He rose from a lining cutter in a neck-wear factory to become one of the brightest stars in the vaudeville firmament. And he did it with an act of his own invention – escaping mysteriously from leg irons, locked prison cells, packing cases under water, riveted steel boilers – everything that could be devised to challenge his powers.

With no apparent talent at first save a winning smile and a belief in his own destiny which bordered on obsession, he fought his way to fame and the friendship of the great. He was Houdini, the most famous professional mystery man of the twentieth century.
When he died in 1926 many believed that he possessed a single secret with which he worked his wonder and that the secret perished with him. Here for the first time in one adult biography is the full story of the man behind the myth – more fascinating than the fictions he spun about himself – together with authoritative explanations of his most closely guarded methods.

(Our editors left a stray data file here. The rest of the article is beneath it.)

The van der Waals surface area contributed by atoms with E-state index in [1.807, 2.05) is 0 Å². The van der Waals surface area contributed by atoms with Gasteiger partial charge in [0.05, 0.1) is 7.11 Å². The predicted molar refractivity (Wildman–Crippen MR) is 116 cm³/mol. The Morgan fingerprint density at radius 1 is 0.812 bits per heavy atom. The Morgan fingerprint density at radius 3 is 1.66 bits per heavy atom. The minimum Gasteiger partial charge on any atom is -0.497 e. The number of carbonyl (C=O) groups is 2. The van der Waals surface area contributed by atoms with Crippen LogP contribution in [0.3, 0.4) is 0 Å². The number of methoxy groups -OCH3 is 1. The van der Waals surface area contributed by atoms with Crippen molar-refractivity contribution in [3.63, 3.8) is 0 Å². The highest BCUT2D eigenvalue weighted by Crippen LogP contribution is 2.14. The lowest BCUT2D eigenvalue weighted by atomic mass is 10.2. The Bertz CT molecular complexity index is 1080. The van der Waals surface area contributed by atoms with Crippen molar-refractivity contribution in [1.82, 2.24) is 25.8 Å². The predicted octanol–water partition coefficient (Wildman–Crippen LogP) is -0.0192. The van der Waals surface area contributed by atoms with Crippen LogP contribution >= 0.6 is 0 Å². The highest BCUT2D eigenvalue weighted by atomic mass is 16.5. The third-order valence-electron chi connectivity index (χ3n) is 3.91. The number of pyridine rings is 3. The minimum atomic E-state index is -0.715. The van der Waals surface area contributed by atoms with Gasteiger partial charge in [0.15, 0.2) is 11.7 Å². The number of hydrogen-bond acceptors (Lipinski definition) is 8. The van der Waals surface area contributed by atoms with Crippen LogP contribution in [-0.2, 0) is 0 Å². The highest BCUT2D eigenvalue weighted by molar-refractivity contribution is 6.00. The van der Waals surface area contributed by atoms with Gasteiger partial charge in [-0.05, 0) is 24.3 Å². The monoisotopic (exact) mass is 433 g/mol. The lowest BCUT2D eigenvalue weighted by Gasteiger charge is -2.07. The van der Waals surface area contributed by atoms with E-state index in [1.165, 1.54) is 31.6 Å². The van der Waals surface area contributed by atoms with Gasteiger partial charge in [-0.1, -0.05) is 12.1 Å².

The book answers once and for all the question: “Did Houdini work his escapes by some supernormal power?” He was many men in one – “handcuff king,” pioneer aviator, motion picture producer, star and stunt man, author and lecturer, smasher of spiritualistic rackets.
In these pages we follow the diabolical ingenuity of his mind through the technique of the jailbreak, the conquest of the Czar’s Siberian prison van, the development of his own Chinese Water Torture Cell, and the audience-stunning feat of apparently walking through a solid brick wall. Much of this material has never appeared in print, such as the truth behind Houdini’s adventure of being lost under the ice of a frozen river. There is new light on his “exposure” of the glamorous spirit medium, Margery, the “blond witch of Boston.” 
And in the epilogue are the facts about that tragic comedy, the supposed “spirit message” from Houdini beyond the grave.